Volume 34, Issue 1, 2004
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- Demographic Transition and Optimal Saving in Four Asian Countries (R.S. Guest, I.M. McDonald)
- Modelling the Regional Economic Consequences of Efficiency Gains in the Utilities Sector (J. Giesecke, J.R. Madden)
- Effects of Housing Allowances on Housing Prices in Australia: A Cointegration Analysis (M. Chowdhury, G. Mallik)
- An Empirical Analysis of Sugarcane Production in Fiji, 1970-2000 (P.K. Narayan)
- Commodity Currencies: A Macroeconomic Interpretation (M. Polasek)
- Attitudes to Entry Fees to National Parks: Results and Policy Implications from a Queensland Case Study (C. Wilson, C. Tisdell)
Demographic Transition and Optimal Saving in Four Asian Countries
R.S. Guest, I.M. McDonald
This paper reports projections of the impact of prospective demographic change on the pattern of optimal national saving for four Asian countries: Philippines, Malaysia, Hong Kong and Singapore for the period from 2000 to 2050. The method is simulation of a Ramsey model of optimal saving for a small open economy with vintage capital. The simulations show that variations on prospective demographic change cause variations in the patterns of optimal rates of national saving, reinforcing the idea that evaluations of a country's saving performance should take account of its prospective demographic structure.
Modelling the Regional Economic Consequences of Efficiency Gains in the Utilities Sector
J. Giesecke, J.R. Madden
There have been a number of computable general equilibrium (CGE) studies quantifying the economic impact of national competition policy (NCP). They typically involve long-run comparative static simulations with the most important shock being productivity improvements. These improvements are set equal to the productivity gap between relevant Australian industries and overseas counterparts (as measured by such methods as data envelopment analysis). The size of the estimated gaps and the assumption that NCP will eliminate them has been called into question. This paper develops an alternative approach that uses historical modelling with a dynamic multiregional CGE model (FEDERAL-F) to uncover changes, consistent with observed data, in the rate of productivity improvements in the utilities sector have had on the economies of Tasmania and mainland Australia, concentrating in particular on the Tasmanian results.
Effects of Housing Allowances on Housing Prices in Australia: A Cointegration Analysis
M. Chowdhury, G. Mallik
This paper investigates the impact of the housing allowance for first homebuyers provided by the Federal government, together with nominal interest rate and employment on housing prices in Australia using cointegration analysis and an error correction model. Granger causality is also tested. Results show that the growth rates in average house prices for established houses and for project homes are Granger caused jointly by employment growth and interest rate increases. The cointegration analysis shows that that housing prices are positively affected by falling interest rates and rising employment. The recent housing allowance is found to have positive and significant effect on housing prices in Australia.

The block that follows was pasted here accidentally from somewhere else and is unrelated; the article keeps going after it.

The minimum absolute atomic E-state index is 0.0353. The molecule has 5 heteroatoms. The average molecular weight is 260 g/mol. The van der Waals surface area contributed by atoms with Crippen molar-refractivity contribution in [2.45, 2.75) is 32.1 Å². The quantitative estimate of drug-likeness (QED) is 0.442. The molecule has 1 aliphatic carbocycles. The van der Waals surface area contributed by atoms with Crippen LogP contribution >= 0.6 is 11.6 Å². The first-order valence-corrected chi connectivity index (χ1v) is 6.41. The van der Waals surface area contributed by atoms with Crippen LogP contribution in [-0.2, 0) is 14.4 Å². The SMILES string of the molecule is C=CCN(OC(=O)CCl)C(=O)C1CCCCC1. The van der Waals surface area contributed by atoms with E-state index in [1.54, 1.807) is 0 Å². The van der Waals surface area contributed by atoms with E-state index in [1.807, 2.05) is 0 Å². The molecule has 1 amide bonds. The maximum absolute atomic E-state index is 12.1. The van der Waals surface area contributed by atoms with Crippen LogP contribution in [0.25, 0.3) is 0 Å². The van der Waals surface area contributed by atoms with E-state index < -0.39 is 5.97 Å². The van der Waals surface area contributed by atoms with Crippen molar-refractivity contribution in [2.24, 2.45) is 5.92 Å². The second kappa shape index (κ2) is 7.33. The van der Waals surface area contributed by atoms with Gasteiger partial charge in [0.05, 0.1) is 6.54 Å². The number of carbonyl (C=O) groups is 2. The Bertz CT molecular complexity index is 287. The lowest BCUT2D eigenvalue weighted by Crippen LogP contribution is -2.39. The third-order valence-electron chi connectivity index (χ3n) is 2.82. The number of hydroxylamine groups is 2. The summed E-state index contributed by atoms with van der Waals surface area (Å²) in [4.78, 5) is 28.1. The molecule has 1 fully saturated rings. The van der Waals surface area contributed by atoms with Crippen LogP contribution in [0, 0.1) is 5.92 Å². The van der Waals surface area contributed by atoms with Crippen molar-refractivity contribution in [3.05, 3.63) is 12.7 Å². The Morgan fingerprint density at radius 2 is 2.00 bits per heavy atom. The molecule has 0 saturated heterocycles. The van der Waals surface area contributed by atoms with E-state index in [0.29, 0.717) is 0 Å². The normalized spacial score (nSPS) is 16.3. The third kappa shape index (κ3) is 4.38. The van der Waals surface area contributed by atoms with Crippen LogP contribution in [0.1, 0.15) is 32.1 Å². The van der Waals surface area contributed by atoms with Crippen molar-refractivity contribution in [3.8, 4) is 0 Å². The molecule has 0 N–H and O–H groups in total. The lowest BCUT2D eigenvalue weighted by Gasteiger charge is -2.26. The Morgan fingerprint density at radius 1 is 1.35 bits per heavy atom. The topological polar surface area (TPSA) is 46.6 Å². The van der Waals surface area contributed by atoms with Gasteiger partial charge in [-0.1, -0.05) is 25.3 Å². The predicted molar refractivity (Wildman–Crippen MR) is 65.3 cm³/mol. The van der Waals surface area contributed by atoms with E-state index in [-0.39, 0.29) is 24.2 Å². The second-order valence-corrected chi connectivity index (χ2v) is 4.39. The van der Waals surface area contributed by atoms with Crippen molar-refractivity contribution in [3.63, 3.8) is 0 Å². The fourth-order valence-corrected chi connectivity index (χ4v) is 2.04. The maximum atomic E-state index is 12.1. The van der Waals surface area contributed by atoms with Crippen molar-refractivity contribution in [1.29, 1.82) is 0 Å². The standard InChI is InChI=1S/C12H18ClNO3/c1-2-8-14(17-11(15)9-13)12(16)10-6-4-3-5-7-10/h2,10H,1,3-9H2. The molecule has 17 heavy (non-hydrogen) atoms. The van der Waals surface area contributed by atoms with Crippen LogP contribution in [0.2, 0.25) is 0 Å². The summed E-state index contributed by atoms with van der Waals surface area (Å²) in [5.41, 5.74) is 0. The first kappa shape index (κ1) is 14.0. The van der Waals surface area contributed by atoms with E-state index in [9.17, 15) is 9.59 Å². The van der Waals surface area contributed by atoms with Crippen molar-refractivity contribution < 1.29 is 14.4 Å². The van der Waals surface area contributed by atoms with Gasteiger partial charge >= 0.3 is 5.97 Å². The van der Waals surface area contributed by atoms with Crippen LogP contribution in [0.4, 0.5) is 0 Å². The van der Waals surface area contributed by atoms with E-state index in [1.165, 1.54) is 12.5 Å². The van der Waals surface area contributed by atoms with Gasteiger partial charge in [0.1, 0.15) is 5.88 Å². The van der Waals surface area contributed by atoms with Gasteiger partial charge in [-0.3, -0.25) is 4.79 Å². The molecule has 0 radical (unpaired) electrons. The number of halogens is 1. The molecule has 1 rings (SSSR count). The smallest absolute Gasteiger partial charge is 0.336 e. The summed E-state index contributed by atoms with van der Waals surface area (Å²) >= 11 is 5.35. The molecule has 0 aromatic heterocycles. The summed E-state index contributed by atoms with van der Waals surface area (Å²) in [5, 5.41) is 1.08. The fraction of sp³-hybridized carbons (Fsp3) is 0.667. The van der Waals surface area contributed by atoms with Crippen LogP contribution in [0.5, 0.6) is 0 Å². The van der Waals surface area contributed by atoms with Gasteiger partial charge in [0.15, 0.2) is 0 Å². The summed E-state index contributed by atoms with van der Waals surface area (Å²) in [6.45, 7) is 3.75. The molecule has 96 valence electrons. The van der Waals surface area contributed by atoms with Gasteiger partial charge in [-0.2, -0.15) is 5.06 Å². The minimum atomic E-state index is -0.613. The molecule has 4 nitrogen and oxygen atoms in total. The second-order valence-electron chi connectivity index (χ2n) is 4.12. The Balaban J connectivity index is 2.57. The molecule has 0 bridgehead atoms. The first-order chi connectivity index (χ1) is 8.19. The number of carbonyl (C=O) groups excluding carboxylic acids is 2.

An Empirical Analysis of Sugarcane Production in Fiji, 1970-2000
Fiji is a small island country in the South Pacific. Sugar is its oldest industry, being in the vanguard of economic growth and development for over a century. Today the oldest industry, not only in Fiji but also in the South Pacific Island countries, is shrivelling and is poised on the precipice of collapse. The literature to date has singled out expiring land leases and the inability of the government to resolve this issue as the key to the current calamity. This paper aims to estimate a sugarcane production model for Fiji, delineating the short-run and long-run determinants. It expands the Cobb-Douglas production function in specifying the sugarcane production model and uses time series data (1970-2000) in estimating it. The major findings are that area harvested and fertiliser (capital), labour force and prices paid to sugarcane farmers have made positive contributions to sugarcane production in both the short- and long-run. The finding on the statistical significance of area harvested has direct relevance to the current land problems in Fiji. It is envisaged that the results will appeal to Fijian policy makers and that a speedy solution to the problem of expiring and non-productive use of sugarcane land will be achieved.
Commodity Currencies: A Macroeconomic Interpretation
The paper investigates if there is a theoretical basis for the 'commodity currency' phenomenon in small open economies exporting Okun's 'auction goods' under short-term capacity constraints. It is shown under a variety of assumed conditions that commodity prices map into currency movements which are in line with those expected by the 'commodity currency' hypothesis and that this holds irrespective of whether trade is initially balanced or not. The case of a 'perfect' commodity currency may be said to arise where the domestic cost and price effects of fluctuating commodity prices are fully neutralised by the accompanying movements in nominal exchange rates. It is further shown that while the present regime of floating exchanges and high international capital mobility limits the scope on primary exporting countries for stimulating output and employment when commodity prices are high, the system is less prone to inflationary excesses than the previous regime of fixed or regulated exchange rates.